The Directory contains a link to FDA’s current position on kratom, which provides that it is concerned that kratom, which affects the same opioid brain receptors as morphine, appears to have properties that expose users to the risks of addiction, abuse, and dependence.4 FDA is actively evaluating kratom’s safety, and warns consumers not to use any products labeled as containing the botanical substance kratom.

FDA also has two import alerts that list kratom: (1) Import Alert 66-41, which lists unapproved new drugs that present public health and safety risks; and (2) Import Alert 54-15, which lists any dietary supplements or bulk dietary ingredients that are or contain kratom. Under these import alerts, these dietary supplement products can be detained at the border without physical examination.

Key takeaways

  • With the publication of the new Dietary Supplement Ingredient Directory, it is clear that FDA will continue to take enforcement actions against some of those ingredients currently listed and that pose human safety concerns.
  • For some of these listed ingredients, because FDA has made clear that they are not appropriate for use in foods or dietary supplements, companies that market or plan to market these dietary supplements do so at the risk of FDA enforcement. Companies should closely monitor the Directory, and also review product portfolios against the listed ingredients.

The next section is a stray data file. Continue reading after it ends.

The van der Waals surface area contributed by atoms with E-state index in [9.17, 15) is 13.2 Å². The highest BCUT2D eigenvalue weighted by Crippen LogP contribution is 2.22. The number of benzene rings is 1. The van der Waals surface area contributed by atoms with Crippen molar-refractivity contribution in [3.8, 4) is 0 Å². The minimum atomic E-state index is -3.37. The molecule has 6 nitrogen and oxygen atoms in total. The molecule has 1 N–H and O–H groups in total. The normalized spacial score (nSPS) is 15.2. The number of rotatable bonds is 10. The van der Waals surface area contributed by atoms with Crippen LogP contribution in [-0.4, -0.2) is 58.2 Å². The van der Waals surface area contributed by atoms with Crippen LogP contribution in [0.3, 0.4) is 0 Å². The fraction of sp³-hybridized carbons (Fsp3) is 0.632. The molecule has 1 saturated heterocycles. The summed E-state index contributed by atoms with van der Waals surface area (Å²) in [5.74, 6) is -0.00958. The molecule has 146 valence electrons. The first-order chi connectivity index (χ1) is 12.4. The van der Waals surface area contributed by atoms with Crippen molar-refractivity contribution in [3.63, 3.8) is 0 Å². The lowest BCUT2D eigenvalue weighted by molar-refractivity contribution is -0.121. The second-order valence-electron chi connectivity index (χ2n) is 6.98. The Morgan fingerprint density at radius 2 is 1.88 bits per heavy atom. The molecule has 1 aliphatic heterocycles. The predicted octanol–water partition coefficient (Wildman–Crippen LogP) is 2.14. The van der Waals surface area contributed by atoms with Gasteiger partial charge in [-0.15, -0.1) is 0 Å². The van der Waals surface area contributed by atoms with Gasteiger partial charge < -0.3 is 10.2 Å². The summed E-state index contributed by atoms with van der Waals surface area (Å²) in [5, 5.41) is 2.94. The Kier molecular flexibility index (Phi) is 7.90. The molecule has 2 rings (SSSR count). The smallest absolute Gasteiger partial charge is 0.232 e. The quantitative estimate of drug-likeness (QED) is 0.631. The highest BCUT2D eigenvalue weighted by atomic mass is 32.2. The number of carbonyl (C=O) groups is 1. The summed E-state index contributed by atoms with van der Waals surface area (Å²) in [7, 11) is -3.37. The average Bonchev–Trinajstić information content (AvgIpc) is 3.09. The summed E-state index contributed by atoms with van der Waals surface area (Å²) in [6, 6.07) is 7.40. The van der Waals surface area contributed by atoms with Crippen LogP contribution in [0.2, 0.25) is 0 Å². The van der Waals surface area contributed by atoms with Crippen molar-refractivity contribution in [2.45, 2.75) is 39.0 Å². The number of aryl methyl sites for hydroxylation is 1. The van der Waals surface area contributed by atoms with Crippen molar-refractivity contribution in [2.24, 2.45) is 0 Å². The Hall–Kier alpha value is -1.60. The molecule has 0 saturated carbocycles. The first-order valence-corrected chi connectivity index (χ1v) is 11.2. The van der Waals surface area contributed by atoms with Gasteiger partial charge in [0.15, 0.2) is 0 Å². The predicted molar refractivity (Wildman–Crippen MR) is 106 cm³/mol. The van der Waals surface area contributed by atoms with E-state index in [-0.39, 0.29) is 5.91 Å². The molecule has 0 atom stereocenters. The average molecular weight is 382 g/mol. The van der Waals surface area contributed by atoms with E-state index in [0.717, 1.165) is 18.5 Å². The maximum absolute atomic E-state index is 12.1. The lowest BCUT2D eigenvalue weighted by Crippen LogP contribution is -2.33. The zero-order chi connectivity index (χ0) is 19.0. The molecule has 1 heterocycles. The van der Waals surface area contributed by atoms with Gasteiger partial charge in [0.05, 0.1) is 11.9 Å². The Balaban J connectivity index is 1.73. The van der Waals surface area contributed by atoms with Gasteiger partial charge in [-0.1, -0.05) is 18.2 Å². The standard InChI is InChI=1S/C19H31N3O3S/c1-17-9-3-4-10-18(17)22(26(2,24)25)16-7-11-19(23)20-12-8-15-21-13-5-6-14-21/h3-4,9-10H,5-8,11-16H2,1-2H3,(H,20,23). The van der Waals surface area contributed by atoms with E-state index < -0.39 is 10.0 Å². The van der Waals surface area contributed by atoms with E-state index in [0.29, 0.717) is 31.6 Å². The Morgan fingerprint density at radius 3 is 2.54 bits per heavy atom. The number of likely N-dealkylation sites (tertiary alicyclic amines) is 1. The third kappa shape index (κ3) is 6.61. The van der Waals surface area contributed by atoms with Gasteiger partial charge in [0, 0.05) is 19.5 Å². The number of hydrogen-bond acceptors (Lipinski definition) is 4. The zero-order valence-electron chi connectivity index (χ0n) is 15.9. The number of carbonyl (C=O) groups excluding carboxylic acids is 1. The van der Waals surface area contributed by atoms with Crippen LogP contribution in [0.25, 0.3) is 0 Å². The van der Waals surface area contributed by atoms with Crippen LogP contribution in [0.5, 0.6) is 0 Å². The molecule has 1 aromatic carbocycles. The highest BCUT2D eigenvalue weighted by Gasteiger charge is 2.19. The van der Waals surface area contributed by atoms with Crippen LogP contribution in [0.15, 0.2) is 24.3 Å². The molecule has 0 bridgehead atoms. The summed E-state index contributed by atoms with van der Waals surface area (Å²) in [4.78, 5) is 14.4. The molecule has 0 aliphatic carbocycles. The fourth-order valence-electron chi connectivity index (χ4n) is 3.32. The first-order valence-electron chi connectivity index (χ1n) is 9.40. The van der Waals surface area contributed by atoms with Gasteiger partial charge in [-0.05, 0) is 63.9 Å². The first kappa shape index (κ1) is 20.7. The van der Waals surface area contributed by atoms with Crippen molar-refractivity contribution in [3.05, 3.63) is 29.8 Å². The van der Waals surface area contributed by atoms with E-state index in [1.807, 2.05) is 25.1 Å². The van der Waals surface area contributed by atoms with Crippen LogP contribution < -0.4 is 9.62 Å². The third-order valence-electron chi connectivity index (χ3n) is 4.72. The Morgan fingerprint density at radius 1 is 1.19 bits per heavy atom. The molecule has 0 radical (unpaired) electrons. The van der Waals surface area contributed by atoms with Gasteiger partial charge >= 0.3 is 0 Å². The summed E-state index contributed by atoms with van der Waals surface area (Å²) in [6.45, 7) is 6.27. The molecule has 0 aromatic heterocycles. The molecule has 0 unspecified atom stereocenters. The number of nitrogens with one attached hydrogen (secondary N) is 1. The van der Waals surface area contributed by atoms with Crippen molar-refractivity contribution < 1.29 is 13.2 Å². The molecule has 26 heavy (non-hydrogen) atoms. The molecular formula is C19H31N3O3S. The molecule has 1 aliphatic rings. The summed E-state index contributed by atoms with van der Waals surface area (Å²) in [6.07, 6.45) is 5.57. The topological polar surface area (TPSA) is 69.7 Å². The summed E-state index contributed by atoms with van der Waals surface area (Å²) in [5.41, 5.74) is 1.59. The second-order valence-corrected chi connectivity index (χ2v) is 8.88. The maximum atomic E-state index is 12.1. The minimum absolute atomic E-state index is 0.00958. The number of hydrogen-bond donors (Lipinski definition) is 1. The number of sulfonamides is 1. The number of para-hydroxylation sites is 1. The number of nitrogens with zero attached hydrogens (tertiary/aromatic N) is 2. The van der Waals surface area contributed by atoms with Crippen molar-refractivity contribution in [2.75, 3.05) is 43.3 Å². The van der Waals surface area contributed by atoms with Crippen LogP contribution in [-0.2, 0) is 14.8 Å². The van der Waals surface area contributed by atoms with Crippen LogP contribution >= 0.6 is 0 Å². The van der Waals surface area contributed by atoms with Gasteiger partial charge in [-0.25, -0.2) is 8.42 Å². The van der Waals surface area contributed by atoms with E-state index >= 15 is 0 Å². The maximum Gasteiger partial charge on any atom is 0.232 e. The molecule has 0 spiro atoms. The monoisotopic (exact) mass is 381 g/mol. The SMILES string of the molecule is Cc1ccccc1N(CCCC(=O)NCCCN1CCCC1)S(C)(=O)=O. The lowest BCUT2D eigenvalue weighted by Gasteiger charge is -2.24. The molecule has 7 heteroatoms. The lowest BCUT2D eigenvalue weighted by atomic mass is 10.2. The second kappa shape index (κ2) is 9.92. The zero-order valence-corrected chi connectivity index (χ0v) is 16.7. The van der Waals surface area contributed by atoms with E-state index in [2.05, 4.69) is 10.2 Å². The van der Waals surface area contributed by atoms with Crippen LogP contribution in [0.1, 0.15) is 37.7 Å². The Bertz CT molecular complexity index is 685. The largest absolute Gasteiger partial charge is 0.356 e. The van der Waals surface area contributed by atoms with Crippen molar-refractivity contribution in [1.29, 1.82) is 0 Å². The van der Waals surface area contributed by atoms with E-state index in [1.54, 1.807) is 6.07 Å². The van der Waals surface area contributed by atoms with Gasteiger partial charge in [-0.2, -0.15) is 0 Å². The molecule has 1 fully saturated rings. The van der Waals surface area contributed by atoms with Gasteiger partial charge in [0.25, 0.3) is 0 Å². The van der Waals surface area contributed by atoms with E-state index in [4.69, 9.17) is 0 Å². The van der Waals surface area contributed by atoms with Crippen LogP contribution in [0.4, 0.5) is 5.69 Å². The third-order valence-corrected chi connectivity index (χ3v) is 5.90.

• Companies may also be subject to increased risks of consumer products liability lawsuits for marketing products containing listed ingredients.

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For further information and to discuss what this development might mean for you, please get in touch with the Baker McKenzie contacts provided above.


1. FDA Regulation of Cannabis and Cannabis-Derived Products, Including Cannabidiol (CBD) (last accessed 8 March 2023), available here.

2. Warning Letters and Test Results for Cannabidiol-Related Products (last accessed 8 March 2023), available here.

3. See FDA, Guidance for Industry: Policy Regarding N-acetyl-L-cysteine (fda.gov).

4. FDA and Kratom (last accessed March 8, 2023), available here.

Author

Xin Tao is a member of Baker McKenzie's North America Steering Committee for Healthcare & Life Sciences, and currently heads our US Food and Drug Law Practice. A former research biochemist, Xin brings a deep understanding of the complex scientific issues that relate to the US FDA's legal and regulatory requirements, enabling him to help clients with all phases of product development, manufacturing, and marketing. As the science and technology continues to evolve, Xin supports our clients to constantly innovate and push the boundaries of what's possible in the world of life science. Xin is a frequent speaker and writer on US FDA legal developments related to emerging technology, and he has been selected to serve on the 2023 Law360 Life Sciences Editorial Advisory Board.

Author

Genevieve M. Razick is an associate in the Litigation and Government Enforcement Practice Group in the Washington, DC office. Genevieve practices in the area of US Food and Drug Administration and healthcare regulatory and compliance law.